Building co-existence: Part II

coexistThis piece originally appeared in Issue 6/2016 of New Eastern Europe. Subscribe now.

 

In my article “Building co-existence”, which was published on the pages of this magazine around this time last year, I shared with you a tale of two Buddhist monks who encountered a woman at the riverbank. The monks were bound by a pledge of silence during the daytime. However, to the dismay of his travel companion the older monk broke his vows and interacted with the stranger and helped her cross the river. I analysed the reactions of the two monks after this encounter, concluding that they affirmed a certain kind of emotional engagement.

 

We are in times of continued intercultural tension which sometimes leads to situations when force is used, or basic instincts are evoked. In light of this, I would like to return to my original story and complete it with a series of questions relating to the protagonists’ future: What did they do after the encounter at the riverbank? Did the woman continue the path that the older monk had showed her? Was she able to pass forward the gift that she had received from him? Or did she isolate herself from the world, remaining under the influence of the younger monk? Maybe she forgot about the encounter and never found a connection between the assistance she received from the stranger and her own indifference towards others, especially those in need. Or, if, let us say, she felt such a connection, did she make use of it or rejected it, superseding the truth?

 

Questions can also be asked in regards to the monks’ fate. Did they remain friends? Did the older monk get expelled from the order for breaking his vows? Did he become a wise man or was he seen as a traitor? What was the path of the younger monk? Was it filled with remorse and dialogue with others? Or hatred and desire for revenge?

 

Act of crossing

 

By focusing on the protagonists’ future we want to learn ways to overcome divisions that are established between strangers after an encounter. Clearly, before their meeting with the stranger the monks had been travelling together, sharing the road, their faith and friendship. The woman, who was alone, had not been previously exposed to rejection or a gift from a stranger. It was the meeting at the riverbank that brought their paths together, breaking old ties and establishing new ones. To cross the river the protagonists had to build an invisible bridge, one that was full of tension and creating dependency. Yet can we say for sure that, given what happened at the river, were they able to co-exist on the other side? We could assume that their paths were separated and they did not become neighbours. In this way, we would leave behind a tangle of difficult questions and inter-personal interactions. Just like the old monk left the woman at the riverbank. But making such an assumption only allows us to temporally avoid asking ourselves questions that keep returning to us and are rooted in our everyday existence, calling for practical solutions.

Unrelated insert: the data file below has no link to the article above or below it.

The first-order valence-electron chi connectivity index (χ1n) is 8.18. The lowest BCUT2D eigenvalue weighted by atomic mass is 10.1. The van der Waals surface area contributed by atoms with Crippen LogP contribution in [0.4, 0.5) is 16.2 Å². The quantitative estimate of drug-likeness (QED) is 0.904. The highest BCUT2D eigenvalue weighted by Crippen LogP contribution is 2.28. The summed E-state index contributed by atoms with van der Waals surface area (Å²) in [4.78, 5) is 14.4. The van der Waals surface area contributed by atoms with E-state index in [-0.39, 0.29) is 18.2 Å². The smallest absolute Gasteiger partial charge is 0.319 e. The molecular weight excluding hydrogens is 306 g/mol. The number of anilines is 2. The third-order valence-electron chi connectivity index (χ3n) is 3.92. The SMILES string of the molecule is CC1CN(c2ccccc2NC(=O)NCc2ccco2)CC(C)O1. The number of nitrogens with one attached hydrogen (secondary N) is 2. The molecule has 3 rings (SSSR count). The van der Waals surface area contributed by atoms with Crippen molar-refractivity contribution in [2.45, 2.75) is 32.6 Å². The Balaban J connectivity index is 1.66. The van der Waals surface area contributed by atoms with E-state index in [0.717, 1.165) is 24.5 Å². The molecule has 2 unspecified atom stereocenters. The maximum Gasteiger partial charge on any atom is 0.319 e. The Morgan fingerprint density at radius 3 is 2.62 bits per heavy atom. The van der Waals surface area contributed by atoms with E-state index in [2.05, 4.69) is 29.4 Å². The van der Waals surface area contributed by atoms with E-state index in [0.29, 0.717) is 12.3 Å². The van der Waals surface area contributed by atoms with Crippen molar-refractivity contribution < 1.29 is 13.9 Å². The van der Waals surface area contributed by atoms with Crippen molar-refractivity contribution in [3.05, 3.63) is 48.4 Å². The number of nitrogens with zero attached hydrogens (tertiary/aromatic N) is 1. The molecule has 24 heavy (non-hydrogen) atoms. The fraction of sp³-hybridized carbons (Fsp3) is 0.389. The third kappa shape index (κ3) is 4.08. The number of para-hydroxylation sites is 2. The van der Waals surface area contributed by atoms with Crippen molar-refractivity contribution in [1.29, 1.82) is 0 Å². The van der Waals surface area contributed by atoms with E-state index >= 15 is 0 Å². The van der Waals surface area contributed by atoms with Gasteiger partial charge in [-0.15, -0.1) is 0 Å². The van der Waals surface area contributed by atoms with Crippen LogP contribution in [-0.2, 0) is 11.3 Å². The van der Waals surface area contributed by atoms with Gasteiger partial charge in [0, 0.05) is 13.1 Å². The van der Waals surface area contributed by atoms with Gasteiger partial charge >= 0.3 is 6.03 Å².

The truth is that something made the two monks and woman continue their journey, remaining migrants. This is a defining feature of globalisation, but also touches upon the truth of humankind. It is the act of crossing. No matter how hard people try to stay home, where everything is safe and known, in reality their thresholds and gates are constantly being crossed. Bridges are torn down and rebuilt, and life in a multicultural society is a norm for an increasingly larger number of people. No visa regime or defence wall will change the fact that cultural borders move with those who bring them to their new communities.

 

Let us now look at co-existence by aligning it with the thinking of Józef Tischner. The late Polish philosopher and Catholic priest would have never allowed anybody from our story to be left alone ­– the woman at the riverbank, the young monk on the other side of the river, nor would he allow the older monk to isolate himself with his supercilious, yet lonely, wisdom. When asked: “How to live?” Tischner would respond: “It does not matter how, it matters with whom”. Characteristically, he uttered these words as he was nearing his own death. But the old monk’s wisdom can also be traced in Tischner’s earlier writings. As a matter of fact, he was both a philosopher and a spiritual practitioner (you could even say that he was a “community practitioner”). As a practitioner, he never allowed co-existence to be sacrificed for the sake of truth-seeking. Conversely, he saw truth’s credibility in co-existence. Not limiting himself to the sole adherence to the notion of moral values, the priest-philosopher stressed the importance of sinning. He was convinced that his place was among those who think and act either differently or imperfectly. Tischner, in this way, broke with the traditional philosophical reflection on “how to live” and opened it up to co-existence “with others”.